Regulatory and cost concerns crimping BPO adoption
Bank payment obligations (BPOs) could transform the transaction-services industry, but there is still caution in the market over associated costs and regulation.
BPOs for the past two years have been hailed by supporters as an innovative financing instrument. After all, while it is similar to letters of credit, it is electronic and so offers seamless payment processing through standardized or customized transaction-matching applications.
Since its launch, Swift has seen 58 banks sign up, and 45 corporates have now completed transactions. Although the benefits of using BPOs – from guaranteed payments to SME financing-solutions – have been acknowledged, there is still a reluctance to utilize the facility en masse. The issue of regulation has emerged as one area of concern, followed by costs.
Andre Casterman, Swift
André Casterman, global head of corporate and supply chain markets at Swift, explains. “Some nations are allowing the new scheme, but in the cases of India and the US, for example, the banks are waiting for a clear signal from the regulatory authorities.
"In some locations, this is less of an issue, as the banks are using the new ICC [International Chamber of Commerce] rules without having receiving approval.”
The ICC released its uniform rules for BPOs (URBPO) in July 2013.
In Europe and Asia, there have been several BPO transactions completed. However, US institutions have yet to use the BPO, despite a number of banks, including JPMorgan and Citi, having the capacity and institutional knowledge to do so.
The country’s regulator is yet to signal its verdict. Explicit pronouncements on the merits of BPOs and associated compliance concerns is not a pre-requisite for its adoption.
However, many banks, particularly in the EU and US, are keen to see regulators more engaged in discussions before they embrace the product.
Markus Wohlgeschaffen, global head of trade products at UniCredit, says: “As the awareness and volumes rise, and more people know about it, regulatory scrutiny of BPO may increase.”
UniCredit has completed numerous BPO transactions, including one for Italian manufacturer SPIG with one of its German suppliers. This was received through a purely open-account payment – a simpler form of transaction with fewer documentation requirements – rather than as a substitution for a letter of credit.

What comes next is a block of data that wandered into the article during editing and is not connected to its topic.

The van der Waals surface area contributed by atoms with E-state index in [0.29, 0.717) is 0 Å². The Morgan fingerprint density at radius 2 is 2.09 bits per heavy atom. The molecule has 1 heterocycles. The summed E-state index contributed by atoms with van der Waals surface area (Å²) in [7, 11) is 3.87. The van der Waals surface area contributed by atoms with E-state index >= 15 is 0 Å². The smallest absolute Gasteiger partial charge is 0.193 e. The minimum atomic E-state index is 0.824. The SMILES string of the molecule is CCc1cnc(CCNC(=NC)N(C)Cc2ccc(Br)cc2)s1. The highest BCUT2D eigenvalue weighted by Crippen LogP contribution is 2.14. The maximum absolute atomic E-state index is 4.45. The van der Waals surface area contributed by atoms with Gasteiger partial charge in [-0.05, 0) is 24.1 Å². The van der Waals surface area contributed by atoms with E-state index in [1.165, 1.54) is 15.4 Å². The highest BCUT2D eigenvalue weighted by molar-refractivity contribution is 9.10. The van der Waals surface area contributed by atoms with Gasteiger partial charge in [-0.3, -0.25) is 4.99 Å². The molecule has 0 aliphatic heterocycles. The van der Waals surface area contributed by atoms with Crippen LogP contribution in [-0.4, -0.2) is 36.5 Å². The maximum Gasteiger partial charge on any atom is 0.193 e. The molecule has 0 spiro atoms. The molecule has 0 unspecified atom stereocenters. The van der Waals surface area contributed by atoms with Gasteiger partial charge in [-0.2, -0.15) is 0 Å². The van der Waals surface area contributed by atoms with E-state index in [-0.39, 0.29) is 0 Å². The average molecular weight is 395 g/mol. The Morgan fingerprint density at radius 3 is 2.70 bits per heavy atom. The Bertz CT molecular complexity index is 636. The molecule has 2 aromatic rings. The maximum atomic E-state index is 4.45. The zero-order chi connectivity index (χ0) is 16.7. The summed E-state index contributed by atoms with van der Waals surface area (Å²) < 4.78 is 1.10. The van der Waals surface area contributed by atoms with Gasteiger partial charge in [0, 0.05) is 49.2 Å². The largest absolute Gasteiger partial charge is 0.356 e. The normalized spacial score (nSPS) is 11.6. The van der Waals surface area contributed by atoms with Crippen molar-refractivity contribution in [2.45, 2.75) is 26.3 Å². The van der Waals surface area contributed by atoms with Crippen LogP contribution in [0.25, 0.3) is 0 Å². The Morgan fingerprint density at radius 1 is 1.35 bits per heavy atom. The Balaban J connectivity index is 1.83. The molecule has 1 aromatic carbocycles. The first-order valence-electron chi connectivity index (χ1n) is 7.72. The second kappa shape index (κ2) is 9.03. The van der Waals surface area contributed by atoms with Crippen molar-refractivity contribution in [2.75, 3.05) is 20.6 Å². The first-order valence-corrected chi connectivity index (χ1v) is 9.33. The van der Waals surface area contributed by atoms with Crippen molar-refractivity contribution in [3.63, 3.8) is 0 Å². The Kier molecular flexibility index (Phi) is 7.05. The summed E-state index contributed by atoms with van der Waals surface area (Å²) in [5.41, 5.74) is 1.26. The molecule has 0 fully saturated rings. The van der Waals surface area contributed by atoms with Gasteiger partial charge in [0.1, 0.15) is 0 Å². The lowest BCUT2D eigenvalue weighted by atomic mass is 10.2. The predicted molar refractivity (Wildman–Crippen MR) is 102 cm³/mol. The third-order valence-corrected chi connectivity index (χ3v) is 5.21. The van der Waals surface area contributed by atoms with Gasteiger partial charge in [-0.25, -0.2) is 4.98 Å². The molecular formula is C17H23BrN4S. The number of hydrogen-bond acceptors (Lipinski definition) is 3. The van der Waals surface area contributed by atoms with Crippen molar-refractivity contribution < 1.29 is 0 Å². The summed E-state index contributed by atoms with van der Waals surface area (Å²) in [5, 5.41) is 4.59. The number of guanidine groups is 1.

Before using the BPO, UniCredit took rigorous steps to ensure it met compliance standards.
Some banks are considering BPO adoption as a way to gain the competitive advantage
Markus Wohlgeschaffen, UniCredit
Wohlgeschaffen says: “We have taken numerous steps internally in the product-approval process and obtained sign-off from all departments involved in the handling of BPO, including risk management.”
This was a lengthy process, taking nine months to complete before UniCredit offered BPOs to its clients.
Casterman admits there is more for Swift to do to push the product, and persuade banks and regulators alike of its benefits.
“As an organization, Swift is ideally placed to work with both banks and regulators, in terms of helping them better understand the benefits of the BPO," he says. "There is the potential to work on a country-by-country basis, but we could be more proactive in larger countries where the BPO could play a role at a national level.”
It is possible some countries could choose to adopt their own version of the BPO rules to suit legal frameworks – Casterman cites the example of China, which has a unique form of letters of credit.
Aside from regulation, the issue of cost is also moderating the pace of BPO adoption since financial institutions are uncertain as to its demand. All parties involved in a transaction need to be on board for a BPO transaction to be completed, and the pool of available corporates and banks to draw from is small.
Casterman says: “Banks do not want to onboard when the regulations are making it very costly to implement.”
There are also fees associated with implementing Swift’s trade services utility (TSU), which is required to use the BPO.
Michael Vrontamitis, head of trade at Standard Chartered, says: “Not all banks will be ready to take the steps needed to be able to adopt BPO. For example, as Swift charges an annual fee for its TSU, the set-up cost might be a deterrent for banks – why would banks pay the fee to use this in the hope that users will come?”
Standard Chartered has been an advocate of BPOs, completing its first transaction for BP Aromatics and Octal in 2012, before the URBPO ratification. Even with the URBPO, Vrontamitis notes there might be some uncertainty from parties who are not confident of the outcome, should things go awry.
Vrontamitis says: “With URBPO in place, if there is a non-payment on the obligation, it can be tested if it is taken to court, though there is no precedent yet as there has been very few transactions completed.”
UniCredit's Wohlgeschaffen states that in a climate where risk management is becoming more important, BPOs offer this through automation and digitization. “Some banks are considering BPO adoption as a way to gain the competitive advantage," he says.
BPOs will only get off the ground once additional users come on board, but unless and until costs and regulatory concerns are addressed, it will be a while before end-users embrace the instrument en masse.